MSN Lifetime Achievement Award 2017

Prof CT Tan - Lifetime Award

Professor Dato’ Dr Tan Chong Tin


Professor Dato’ Dr. Tan Chong Tin was born in Penang on October 27th, 1948. He received his early education at Chung Ling High School and obtained his medical degree from the University of Melbourne in 1972.

He joined University of Malaya as a Lecturer in 1977 and was awarded a Commonwealth Medical Fellowship to the Institute of Neurology, Queen Square, London, in 1982. In 1990, he was awarded MD by the University of Malaya and was appointed Full Professor in 1992.

He is married to Mdm Irene Yek Siew Hong and they have two sons, Dr. Tan Li Ping and Mr. Tan Li Kuo.


Through his dedication, clarity of vision, originality, and ability to combine clinical and scientific skills, Professor Tan Chong Tin has made numerous important discoveries in clinical neurology. His earliest work was in establishing the prevalence of multiple sclerosis in Malaysia.

In 1998, a mysterious and rapidly fatal encephalitis affected more than 200 individuals in pig-farming communities in the state of Negri Sembilan in Malaysia. Professor Tan led a team of clinicians and scientists across different specialties in the University of Malaya, to study and combat the disease, which was threatening to become a pandemic.

Their ground-breaking work led to the landmark discovery of Nipah virus encephalitis in 1999. The meticulous work of the team gave rise to many publications in top medical and scientific journals, including the Lancet and the New England Journal of Medicine. For their outstanding contribution, the Nipah Virus Encephalitis Investigation Team was conferred the prestigious Mahathir Science Award in 2006 and the Merdeka Award in 2008.

Professor Tan, together with younger specialists he has nurtured and trained, has continued to make significant contributions in neurology including, most recently, identification of Sarcocystis nesbitti as a cause of febrile myositis in humans, characterization of tuberculous meningitis, and improved understanding of the psychological aspects of epilepsy.

Professor Tan has been a strong advocate for research in clinical neurology and the neurosciences in Asia. He has been the Editor-in Chief of Neurology Asia for over two decades and is an Editorial Board member of several important medical journals. In recognition of his scientific excellence, Professor Tan was a recipient of the James H Nakano Citation Award from the United States Centres for Disease Control and Prevention in 2003 and the University of Malaya Vice Chancellor’s Award for Highest Impact Factor and the Most Highly Cited Paper in 2007.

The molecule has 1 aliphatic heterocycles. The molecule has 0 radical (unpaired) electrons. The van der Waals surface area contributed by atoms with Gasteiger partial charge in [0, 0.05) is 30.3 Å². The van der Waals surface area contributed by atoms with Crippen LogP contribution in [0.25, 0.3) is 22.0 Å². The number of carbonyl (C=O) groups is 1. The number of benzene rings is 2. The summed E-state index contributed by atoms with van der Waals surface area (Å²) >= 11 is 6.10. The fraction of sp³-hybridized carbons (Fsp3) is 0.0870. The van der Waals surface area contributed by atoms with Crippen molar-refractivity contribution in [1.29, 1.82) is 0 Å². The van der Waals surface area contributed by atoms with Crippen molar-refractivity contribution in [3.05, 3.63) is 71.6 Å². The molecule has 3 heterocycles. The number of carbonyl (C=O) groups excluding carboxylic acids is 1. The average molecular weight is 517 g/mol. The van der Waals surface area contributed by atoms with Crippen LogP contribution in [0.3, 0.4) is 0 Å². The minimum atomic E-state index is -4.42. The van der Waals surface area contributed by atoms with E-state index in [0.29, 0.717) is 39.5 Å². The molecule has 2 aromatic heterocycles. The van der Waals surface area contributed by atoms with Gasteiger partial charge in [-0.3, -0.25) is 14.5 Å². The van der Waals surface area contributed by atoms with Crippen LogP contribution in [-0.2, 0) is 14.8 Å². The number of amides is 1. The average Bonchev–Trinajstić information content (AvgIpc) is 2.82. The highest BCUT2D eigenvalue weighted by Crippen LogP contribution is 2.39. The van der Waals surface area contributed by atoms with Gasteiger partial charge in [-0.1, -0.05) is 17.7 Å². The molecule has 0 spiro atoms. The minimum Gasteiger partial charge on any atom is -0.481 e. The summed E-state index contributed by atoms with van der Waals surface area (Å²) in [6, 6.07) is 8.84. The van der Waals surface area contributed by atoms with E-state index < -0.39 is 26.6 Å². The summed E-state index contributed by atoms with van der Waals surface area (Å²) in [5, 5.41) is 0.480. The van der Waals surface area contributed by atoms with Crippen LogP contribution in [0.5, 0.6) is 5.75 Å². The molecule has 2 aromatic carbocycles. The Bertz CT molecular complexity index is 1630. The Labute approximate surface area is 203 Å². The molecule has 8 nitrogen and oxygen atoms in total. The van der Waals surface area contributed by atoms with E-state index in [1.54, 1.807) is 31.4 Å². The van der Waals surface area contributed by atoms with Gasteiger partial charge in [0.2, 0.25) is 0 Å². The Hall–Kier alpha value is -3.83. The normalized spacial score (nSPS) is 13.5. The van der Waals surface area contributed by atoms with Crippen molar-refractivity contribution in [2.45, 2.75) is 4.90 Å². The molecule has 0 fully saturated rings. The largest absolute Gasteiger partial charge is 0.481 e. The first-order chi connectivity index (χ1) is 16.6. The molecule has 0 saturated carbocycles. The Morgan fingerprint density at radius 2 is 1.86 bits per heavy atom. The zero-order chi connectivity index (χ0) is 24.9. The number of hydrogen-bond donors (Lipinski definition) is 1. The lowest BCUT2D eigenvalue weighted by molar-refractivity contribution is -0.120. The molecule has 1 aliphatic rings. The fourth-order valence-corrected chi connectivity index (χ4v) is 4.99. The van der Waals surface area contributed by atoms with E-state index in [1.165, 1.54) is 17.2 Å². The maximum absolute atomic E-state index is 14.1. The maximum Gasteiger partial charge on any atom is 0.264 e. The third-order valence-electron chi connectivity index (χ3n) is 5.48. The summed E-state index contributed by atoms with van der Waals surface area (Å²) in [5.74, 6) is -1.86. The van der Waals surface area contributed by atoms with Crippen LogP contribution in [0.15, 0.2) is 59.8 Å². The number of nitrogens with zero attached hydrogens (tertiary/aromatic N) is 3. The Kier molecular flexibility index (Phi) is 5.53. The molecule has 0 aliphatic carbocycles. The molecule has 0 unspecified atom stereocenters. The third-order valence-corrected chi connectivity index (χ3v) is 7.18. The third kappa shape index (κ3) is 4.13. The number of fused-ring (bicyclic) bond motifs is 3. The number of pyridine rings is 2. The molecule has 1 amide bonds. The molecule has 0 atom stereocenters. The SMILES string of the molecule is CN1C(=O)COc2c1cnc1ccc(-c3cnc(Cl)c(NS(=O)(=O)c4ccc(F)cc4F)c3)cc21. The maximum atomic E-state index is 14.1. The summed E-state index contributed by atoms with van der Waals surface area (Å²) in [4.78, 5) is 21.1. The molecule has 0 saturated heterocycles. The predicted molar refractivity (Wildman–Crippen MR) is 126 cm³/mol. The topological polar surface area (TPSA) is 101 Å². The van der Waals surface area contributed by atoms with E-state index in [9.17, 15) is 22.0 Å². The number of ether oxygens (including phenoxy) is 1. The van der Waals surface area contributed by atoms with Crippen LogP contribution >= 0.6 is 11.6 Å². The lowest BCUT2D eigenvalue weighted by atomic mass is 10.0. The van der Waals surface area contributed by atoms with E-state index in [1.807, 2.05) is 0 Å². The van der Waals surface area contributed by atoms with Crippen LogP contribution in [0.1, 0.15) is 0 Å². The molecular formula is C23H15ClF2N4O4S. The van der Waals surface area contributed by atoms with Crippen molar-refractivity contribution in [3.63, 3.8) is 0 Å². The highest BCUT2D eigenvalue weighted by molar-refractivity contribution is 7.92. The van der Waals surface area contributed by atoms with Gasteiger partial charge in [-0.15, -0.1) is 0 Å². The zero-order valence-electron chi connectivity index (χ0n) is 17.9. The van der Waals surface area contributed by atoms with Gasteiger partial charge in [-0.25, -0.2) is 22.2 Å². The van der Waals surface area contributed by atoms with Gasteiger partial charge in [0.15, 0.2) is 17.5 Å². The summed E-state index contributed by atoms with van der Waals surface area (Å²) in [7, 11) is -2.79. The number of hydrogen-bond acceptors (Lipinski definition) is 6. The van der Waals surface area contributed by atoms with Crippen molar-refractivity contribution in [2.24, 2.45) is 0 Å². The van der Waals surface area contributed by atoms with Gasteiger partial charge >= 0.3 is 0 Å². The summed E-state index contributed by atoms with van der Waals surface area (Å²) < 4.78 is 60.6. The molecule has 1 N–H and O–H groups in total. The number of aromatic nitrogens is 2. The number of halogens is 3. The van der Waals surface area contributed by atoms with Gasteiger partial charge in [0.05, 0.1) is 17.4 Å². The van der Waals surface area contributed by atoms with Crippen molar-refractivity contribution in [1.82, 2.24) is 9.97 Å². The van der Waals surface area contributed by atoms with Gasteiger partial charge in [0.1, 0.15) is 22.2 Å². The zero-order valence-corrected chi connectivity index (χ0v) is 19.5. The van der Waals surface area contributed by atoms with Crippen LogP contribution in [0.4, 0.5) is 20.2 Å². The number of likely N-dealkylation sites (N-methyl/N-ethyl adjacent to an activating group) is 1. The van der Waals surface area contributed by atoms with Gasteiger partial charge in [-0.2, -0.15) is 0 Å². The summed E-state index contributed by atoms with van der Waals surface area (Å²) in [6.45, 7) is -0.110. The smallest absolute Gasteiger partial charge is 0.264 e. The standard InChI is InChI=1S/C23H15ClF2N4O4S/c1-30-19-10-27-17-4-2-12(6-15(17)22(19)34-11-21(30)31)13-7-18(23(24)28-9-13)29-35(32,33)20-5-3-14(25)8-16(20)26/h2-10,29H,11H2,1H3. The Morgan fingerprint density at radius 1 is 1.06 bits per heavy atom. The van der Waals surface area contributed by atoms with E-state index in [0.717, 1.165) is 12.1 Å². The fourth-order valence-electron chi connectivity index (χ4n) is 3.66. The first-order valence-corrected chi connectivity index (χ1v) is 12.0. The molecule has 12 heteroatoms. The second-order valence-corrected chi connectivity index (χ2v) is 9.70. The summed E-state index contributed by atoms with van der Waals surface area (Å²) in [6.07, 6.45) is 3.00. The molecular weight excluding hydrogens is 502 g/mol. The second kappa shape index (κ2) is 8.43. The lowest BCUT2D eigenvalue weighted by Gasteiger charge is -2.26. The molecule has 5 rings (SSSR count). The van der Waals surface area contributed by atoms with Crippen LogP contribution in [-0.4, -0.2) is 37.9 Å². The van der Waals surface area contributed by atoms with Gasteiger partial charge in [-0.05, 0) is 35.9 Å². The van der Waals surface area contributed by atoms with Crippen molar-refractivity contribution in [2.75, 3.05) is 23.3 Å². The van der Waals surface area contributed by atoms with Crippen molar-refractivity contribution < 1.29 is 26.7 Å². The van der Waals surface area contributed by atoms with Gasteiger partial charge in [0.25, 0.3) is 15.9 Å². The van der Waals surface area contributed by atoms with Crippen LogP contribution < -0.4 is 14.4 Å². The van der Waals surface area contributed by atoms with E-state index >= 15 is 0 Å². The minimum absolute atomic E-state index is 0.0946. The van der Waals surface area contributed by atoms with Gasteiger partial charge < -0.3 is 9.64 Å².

Professor Tan was one of the pioneers in developing clinical neurology and neurophysiology services in Malaysia. As the Division Head of Neurology at the University of Malaya Medical Centre (UMMC) for over two decades, he was involved in the training of more than 50 Malaysian neurologists and was instrumental in formalizing the neurology subspecialty training program in the country.

He was Chair of the National Specialist Register for Neurology from 2005 to 2013. His dedication to neurology training in under-served regions of the world has also seen more than 50 neurology Fellows come through the Unit, from countries such as Myanmar, Indonesia, Laos, Vietnam, Bangladesh, Mongolia, Nigeria, Sudan, and Mozambique.

Prof Tan was a great mentor not only to many neurologists, but has personally fostered a group of keen neuroradiologists, paediatric neurologists, neurosurgeons and allied health professionals as well.


Over the years and in many ways, Professor Tan has helped to bridge the gaps in neurology education in the region. Besides chairing and speaking in various international conferences, Professor Tan was the founding member of several important neurology societies; namely the Malaysian Society of Neurosciences, ASEAN Neurological Association (ASNA) and the Pan-Asian Committee for Treatment and Research in Multiple Sclerosis (PACTRIM); which aimed to promote neurology education, research and networking in the region. Professor Tan also served as the Vice President of International League Against Epilepsy (ILAE) from 2005 to 2009 and has helped formed the Commission of Asian & Oceanian Affairs and Asian Epilepsy Academy (ASEPA) within the ILAE. He was awarded the Ambassador for Epilepsy by the ILAE in 2005 for his remarkable contribution in advancing the cause of epilepsy.

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